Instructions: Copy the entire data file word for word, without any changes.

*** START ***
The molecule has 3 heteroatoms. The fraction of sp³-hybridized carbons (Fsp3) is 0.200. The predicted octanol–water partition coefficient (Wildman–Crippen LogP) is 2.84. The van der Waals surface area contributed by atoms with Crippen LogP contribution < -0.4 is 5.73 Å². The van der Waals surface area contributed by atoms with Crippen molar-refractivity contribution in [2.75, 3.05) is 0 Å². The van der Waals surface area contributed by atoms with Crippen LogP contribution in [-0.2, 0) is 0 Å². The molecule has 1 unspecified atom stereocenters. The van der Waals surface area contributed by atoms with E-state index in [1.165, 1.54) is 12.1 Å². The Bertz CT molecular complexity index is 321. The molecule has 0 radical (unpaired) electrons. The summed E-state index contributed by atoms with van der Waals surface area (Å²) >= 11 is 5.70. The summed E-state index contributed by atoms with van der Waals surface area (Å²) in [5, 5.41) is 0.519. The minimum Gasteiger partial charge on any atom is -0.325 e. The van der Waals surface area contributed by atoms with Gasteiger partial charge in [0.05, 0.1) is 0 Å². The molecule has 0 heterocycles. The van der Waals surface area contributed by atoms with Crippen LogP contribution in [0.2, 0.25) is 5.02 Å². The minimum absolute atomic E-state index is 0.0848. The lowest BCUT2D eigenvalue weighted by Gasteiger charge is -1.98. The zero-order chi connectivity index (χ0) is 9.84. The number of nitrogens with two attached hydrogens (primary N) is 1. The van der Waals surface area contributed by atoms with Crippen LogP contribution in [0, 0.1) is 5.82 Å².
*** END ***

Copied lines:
The molecule has 3 heteroatoms. The fraction of sp³-hybridized carbons (Fsp3) is 0.200. The predicted octanol–water partition coefficient (Wildman–Crippen LogP) is 2.84. The van der Waals surface area contributed by atoms with Crippen LogP contribution < -0.4 is 5.73 Å². The van der Waals surface area contributed by atoms with Crippen molar-refractivity contribution in [2.75, 3.05) is 0 Å². The van der Waals surface area contributed by atoms with Crippen LogP contribution in [-0.2, 0) is 0 Å². The molecule has 1 unspecified atom stereocenters. The van der Waals surface area contributed by atoms with E-state index in [1.165, 1.54) is 12.1 Å². The Bertz CT molecular complexity index is 321. The molecule has 0 radical (unpaired) electrons. The summed E-state index contributed by atoms with van der Waals surface area (Å²) >= 11 is 5.70. The summed E-state index contributed by atoms with van der Waals surface area (Å²) in [5, 5.41) is 0.519. The minimum Gasteiger partial charge on any atom is -0.325 e. The van der Waals surface area contributed by atoms with Gasteiger partial charge in [0.05, 0.1) is 0 Å². The molecule has 0 heterocycles. The van der Waals surface area contributed by atoms with Crippen LogP contribution in [0.2, 0.25) is 5.02 Å². The minimum absolute atomic E-state index is 0.0848. The lowest BCUT2D eigenvalue weighted by Gasteiger charge is -1.98. The zero-order chi connectivity index (χ0) is 9.84. The number of nitrogens with two attached hydrogens (primary N) is 1. The van der Waals surface area contributed by atoms with Crippen LogP contribution in [0, 0.1) is 5.82 Å².